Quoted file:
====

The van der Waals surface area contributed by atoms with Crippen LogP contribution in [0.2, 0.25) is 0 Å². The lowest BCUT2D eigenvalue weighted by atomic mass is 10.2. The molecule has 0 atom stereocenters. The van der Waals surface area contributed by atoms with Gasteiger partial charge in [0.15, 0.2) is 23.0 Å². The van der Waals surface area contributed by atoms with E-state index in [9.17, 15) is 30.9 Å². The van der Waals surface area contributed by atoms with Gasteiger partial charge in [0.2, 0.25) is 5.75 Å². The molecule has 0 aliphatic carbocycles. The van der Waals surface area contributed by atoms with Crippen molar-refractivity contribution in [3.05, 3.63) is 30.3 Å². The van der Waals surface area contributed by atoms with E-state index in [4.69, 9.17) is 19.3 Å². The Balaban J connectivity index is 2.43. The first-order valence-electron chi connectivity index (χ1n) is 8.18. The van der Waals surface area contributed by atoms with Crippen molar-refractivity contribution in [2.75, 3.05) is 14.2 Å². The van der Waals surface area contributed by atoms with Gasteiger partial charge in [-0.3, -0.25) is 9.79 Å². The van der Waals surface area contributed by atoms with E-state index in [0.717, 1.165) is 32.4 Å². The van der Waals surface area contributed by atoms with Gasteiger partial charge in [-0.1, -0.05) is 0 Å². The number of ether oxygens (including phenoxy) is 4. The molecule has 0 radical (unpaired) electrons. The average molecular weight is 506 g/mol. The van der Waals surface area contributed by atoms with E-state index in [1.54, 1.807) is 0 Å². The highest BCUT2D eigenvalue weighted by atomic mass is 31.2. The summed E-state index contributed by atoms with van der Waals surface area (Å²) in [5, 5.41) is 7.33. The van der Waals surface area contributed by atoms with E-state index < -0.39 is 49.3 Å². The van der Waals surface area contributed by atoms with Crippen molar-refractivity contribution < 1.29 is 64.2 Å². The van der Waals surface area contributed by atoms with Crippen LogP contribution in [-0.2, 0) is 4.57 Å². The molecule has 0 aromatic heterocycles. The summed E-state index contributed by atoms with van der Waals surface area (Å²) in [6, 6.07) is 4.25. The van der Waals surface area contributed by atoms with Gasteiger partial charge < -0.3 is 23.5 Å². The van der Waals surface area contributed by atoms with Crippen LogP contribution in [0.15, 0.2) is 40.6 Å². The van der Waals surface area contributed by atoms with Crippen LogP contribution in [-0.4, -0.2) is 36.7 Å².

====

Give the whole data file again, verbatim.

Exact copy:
The van der Waals surface area contributed by atoms with Crippen LogP contribution in [0.2, 0.25) is 0 Å². The lowest BCUT2D eigenvalue weighted by atomic mass is 10.2. The molecule has 0 atom stereocenters. The van der Waals surface area contributed by atoms with Gasteiger partial charge in [0.15, 0.2) is 23.0 Å². The van der Waals surface area contributed by atoms with E-state index in [9.17, 15) is 30.9 Å². The van der Waals surface area contributed by atoms with Gasteiger partial charge in [0.2, 0.25) is 5.75 Å². The molecule has 0 aliphatic carbocycles. The van der Waals surface area contributed by atoms with Crippen molar-refractivity contribution in [3.05, 3.63) is 30.3 Å². The van der Waals surface area contributed by atoms with E-state index in [4.69, 9.17) is 19.3 Å². The Balaban J connectivity index is 2.43. The first-order valence-electron chi connectivity index (χ1n) is 8.18. The van der Waals surface area contributed by atoms with Crippen molar-refractivity contribution in [2.75, 3.05) is 14.2 Å². The van der Waals surface area contributed by atoms with Gasteiger partial charge in [-0.3, -0.25) is 9.79 Å². The van der Waals surface area contributed by atoms with E-state index in [0.717, 1.165) is 32.4 Å². The van der Waals surface area contributed by atoms with Gasteiger partial charge in [-0.1, -0.05) is 0 Å². The number of ether oxygens (including phenoxy) is 4. The molecule has 0 radical (unpaired) electrons. The average molecular weight is 506 g/mol. The van der Waals surface area contributed by atoms with E-state index in [1.54, 1.807) is 0 Å². The highest BCUT2D eigenvalue weighted by atomic mass is 31.2. The summed E-state index contributed by atoms with van der Waals surface area (Å²) in [5, 5.41) is 7.33. The van der Waals surface area contributed by atoms with E-state index < -0.39 is 49.3 Å². The van der Waals surface area contributed by atoms with Crippen molar-refractivity contribution < 1.29 is 64.2 Å². The van der Waals surface area contributed by atoms with Crippen LogP contribution in [-0.2, 0) is 4.57 Å². The molecule has 0 aromatic heterocycles. The summed E-state index contributed by atoms with van der Waals surface area (Å²) in [6, 6.07) is 4.25. The van der Waals surface area contributed by atoms with Gasteiger partial charge < -0.3 is 23.5 Å². The van der Waals surface area contributed by atoms with Crippen LogP contribution in [0.15, 0.2) is 40.6 Å². The van der Waals surface area contributed by atoms with Crippen LogP contribution in [-0.4, -0.2) is 36.7 Å².